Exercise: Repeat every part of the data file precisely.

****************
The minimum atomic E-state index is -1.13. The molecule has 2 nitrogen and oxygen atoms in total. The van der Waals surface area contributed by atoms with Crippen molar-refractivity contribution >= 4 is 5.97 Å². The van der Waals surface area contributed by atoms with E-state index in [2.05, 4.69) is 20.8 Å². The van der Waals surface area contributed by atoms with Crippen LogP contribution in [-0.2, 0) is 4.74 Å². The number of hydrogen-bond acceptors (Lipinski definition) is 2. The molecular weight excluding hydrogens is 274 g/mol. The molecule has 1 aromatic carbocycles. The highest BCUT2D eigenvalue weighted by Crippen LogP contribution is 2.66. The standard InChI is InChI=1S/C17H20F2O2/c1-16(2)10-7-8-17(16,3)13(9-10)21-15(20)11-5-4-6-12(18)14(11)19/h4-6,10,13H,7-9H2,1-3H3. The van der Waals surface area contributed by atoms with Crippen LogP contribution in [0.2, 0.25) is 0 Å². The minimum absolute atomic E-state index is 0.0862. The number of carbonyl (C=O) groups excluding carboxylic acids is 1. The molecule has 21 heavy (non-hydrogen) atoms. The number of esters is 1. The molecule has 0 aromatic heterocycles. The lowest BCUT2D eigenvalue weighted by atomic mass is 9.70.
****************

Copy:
The minimum atomic E-state index is -1.13. The molecule has 2 nitrogen and oxygen atoms in total. The van der Waals surface area contributed by atoms with Crippen molar-refractivity contribution >= 4 is 5.97 Å². The van der Waals surface area contributed by atoms with E-state index in [2.05, 4.69) is 20.8 Å². The van der Waals surface area contributed by atoms with Crippen LogP contribution in [-0.2, 0) is 4.74 Å². The number of hydrogen-bond acceptors (Lipinski definition) is 2. The molecular weight excluding hydrogens is 274 g/mol. The molecule has 1 aromatic carbocycles. The highest BCUT2D eigenvalue weighted by Crippen LogP contribution is 2.66. The standard InChI is InChI=1S/C17H20F2O2/c1-16(2)10-7-8-17(16,3)13(9-10)21-15(20)11-5-4-6-12(18)14(11)19/h4-6,10,13H,7-9H2,1-3H3. The van der Waals surface area contributed by atoms with Crippen LogP contribution in [0.2, 0.25) is 0 Å². The minimum absolute atomic E-state index is 0.0862. The number of carbonyl (C=O) groups excluding carboxylic acids is 1. The molecule has 21 heavy (non-hydrogen) atoms. The number of esters is 1. The molecule has 0 aromatic heterocycles. The lowest BCUT2D eigenvalue weighted by atomic mass is 9.70.